U.S. CDC now calls coronavirus Delta variant a 'variant of concern'
Published Tuesday, June 15, 2021 3:36PM EDT
The U.S. Centers for Disease Control and Prevention now calls the Delta variant of the novel coronavirus, also known as B.1.617.2, a "variant of concern."
The variant of concern designation is given to strains of the virus that scientists believe are more transmissible or can cause more severe disease. Vaccines, treatments and tests that detect the virus may also be less effective against a variant of concern. Previously, the CDC had considered the Delta variant to be a variant of interest.
The CDC said the Delta variant, which was first identified in India, shows increased transmissibility, potential reduction in neutralization by some monoclonal antibody treatments under emergency authorization and potential reduction in neutralization from sera after vaccination in lab tests.
The World Health Organization classified the Delta variant as a variant of concern on May 10.
A study on the Delta variant in Scotland published on Monday found that it was associated with about double the risk of hospitalization compared with the Alpha variant, B.1.1.7, that was first identified in the U.K..
At a White House COVID-19 briefing last week, National Institute of Allergy and Infectious Diseases Director Dr. Anthony Fauci encouraged everyone to get vaccinated against COVID-19, noting that the Delta variant is now in circulation in the United States at a rate similar to the tipping point seen in the U.K.. There, the variant is now dominant.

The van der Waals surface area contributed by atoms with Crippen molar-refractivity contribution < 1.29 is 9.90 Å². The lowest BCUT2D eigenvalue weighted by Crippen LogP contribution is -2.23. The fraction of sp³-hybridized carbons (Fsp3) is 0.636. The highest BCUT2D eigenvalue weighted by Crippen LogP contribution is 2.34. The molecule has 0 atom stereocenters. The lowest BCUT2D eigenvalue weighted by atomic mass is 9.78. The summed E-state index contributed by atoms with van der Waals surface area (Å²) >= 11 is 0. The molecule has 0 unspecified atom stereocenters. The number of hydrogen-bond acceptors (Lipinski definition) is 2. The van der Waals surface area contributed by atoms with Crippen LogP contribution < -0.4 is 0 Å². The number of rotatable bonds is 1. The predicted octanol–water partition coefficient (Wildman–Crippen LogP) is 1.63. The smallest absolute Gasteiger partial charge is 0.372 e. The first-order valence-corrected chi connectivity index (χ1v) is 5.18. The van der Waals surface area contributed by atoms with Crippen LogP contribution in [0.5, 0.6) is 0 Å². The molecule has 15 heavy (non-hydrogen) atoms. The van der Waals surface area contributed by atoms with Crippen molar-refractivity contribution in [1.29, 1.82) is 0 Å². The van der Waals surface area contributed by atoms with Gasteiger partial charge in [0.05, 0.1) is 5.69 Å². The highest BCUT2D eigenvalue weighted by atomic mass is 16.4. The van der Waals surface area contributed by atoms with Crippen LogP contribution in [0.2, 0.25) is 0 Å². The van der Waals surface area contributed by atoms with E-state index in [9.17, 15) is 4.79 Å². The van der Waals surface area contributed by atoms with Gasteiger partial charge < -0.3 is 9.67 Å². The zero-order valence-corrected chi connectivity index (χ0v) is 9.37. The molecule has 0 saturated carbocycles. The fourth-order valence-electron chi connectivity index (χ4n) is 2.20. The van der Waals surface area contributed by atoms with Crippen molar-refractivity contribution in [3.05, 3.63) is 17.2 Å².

"We cannot let that happen in the United States," Fauci said, adding it's "such a powerful argument" to get vaccinated. "Particularly, if you had your first dose, make sure you get that second dose. And for those who have been not vaccinated yet, please get vaccinated."
Dr. Peter Hotez, director of the Texas Children's Hospital Center for Vaccine Development, said on CNN's New Day Tuesday that he is "extremely worried" about the Delta variant, although two doses of Pfizer or Moderna's COVID-19 vaccines look like they function "really well" to protect against it.
Now is "crunch time," Hotez said, looking back to the surge of coronavirus cases across the South last year, when a "horrible" wave of cases emerged in July and August.
"I have to believe this, with this new Delta variant, the same thing is going to happen again with anyone who's either unvaccinated or only a single dose of vaccine," he said. "And so this is the time for everyone to get vaccinated, because even if you want to get yourself vaccinated tomorrow or your adolescent child tomorrow, it's still going to take five to six weeks to get both of those doses of vaccine and then another week after that."